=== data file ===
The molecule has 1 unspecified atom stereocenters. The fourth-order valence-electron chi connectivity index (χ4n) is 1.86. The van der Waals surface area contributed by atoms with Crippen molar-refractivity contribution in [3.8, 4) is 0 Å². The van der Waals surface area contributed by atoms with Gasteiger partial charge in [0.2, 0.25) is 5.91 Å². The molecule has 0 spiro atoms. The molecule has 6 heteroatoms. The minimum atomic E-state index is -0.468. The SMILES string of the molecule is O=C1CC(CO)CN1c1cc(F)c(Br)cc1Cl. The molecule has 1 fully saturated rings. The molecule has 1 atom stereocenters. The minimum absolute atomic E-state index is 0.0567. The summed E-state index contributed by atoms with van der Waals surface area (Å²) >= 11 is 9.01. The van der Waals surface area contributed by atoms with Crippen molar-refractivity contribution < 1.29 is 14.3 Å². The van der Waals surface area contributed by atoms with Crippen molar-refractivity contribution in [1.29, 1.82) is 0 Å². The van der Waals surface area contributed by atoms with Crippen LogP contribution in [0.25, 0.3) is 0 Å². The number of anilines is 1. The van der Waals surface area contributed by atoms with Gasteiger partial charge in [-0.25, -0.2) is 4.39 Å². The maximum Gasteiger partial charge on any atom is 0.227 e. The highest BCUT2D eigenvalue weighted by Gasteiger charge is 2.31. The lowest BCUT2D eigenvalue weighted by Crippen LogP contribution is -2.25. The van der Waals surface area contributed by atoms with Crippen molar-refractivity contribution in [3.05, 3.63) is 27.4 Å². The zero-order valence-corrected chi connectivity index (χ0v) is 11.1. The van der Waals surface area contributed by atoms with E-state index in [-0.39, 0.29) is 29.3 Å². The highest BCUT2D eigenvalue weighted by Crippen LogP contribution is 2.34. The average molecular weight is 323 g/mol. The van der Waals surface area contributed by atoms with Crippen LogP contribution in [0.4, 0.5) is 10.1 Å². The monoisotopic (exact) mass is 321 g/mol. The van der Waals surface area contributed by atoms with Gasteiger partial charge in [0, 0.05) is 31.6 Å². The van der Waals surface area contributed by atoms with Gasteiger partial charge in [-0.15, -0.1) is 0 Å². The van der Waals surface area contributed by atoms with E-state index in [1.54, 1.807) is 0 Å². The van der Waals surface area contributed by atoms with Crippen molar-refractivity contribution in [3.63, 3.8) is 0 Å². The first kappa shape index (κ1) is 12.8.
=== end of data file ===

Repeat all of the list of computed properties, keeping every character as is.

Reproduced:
The molecule has 1 unspecified atom stereocenters. The fourth-order valence-electron chi connectivity index (χ4n) is 1.86. The van der Waals surface area contributed by atoms with Crippen molar-refractivity contribution in [3.8, 4) is 0 Å². The van der Waals surface area contributed by atoms with Gasteiger partial charge in [0.2, 0.25) is 5.91 Å². The molecule has 0 spiro atoms. The molecule has 6 heteroatoms. The minimum atomic E-state index is -0.468. The SMILES string of the molecule is O=C1CC(CO)CN1c1cc(F)c(Br)cc1Cl. The molecule has 1 fully saturated rings. The molecule has 1 atom stereocenters. The minimum absolute atomic E-state index is 0.0567. The summed E-state index contributed by atoms with van der Waals surface area (Å²) >= 11 is 9.01. The van der Waals surface area contributed by atoms with Crippen molar-refractivity contribution < 1.29 is 14.3 Å². The van der Waals surface area contributed by atoms with Crippen molar-refractivity contribution in [1.29, 1.82) is 0 Å². The van der Waals surface area contributed by atoms with Crippen LogP contribution in [0.25, 0.3) is 0 Å². The number of anilines is 1. The van der Waals surface area contributed by atoms with Gasteiger partial charge in [-0.25, -0.2) is 4.39 Å². The maximum Gasteiger partial charge on any atom is 0.227 e. The highest BCUT2D eigenvalue weighted by Gasteiger charge is 2.31. The lowest BCUT2D eigenvalue weighted by Crippen LogP contribution is -2.25. The van der Waals surface area contributed by atoms with Crippen molar-refractivity contribution in [3.05, 3.63) is 27.4 Å². The zero-order valence-corrected chi connectivity index (χ0v) is 11.1. The van der Waals surface area contributed by atoms with E-state index in [-0.39, 0.29) is 29.3 Å². The highest BCUT2D eigenvalue weighted by Crippen LogP contribution is 2.34. The average molecular weight is 323 g/mol. The van der Waals surface area contributed by atoms with Crippen LogP contribution in [0.4, 0.5) is 10.1 Å². The monoisotopic (exact) mass is 321 g/mol. The van der Waals surface area contributed by atoms with Gasteiger partial charge in [0, 0.05) is 31.6 Å². The van der Waals surface area contributed by atoms with Gasteiger partial charge in [-0.15, -0.1) is 0 Å². The van der Waals surface area contributed by atoms with E-state index in [1.54, 1.807) is 0 Å². The van der Waals surface area contributed by atoms with Crippen molar-refractivity contribution in [3.63, 3.8) is 0 Å². The first kappa shape index (κ1) is 12.8.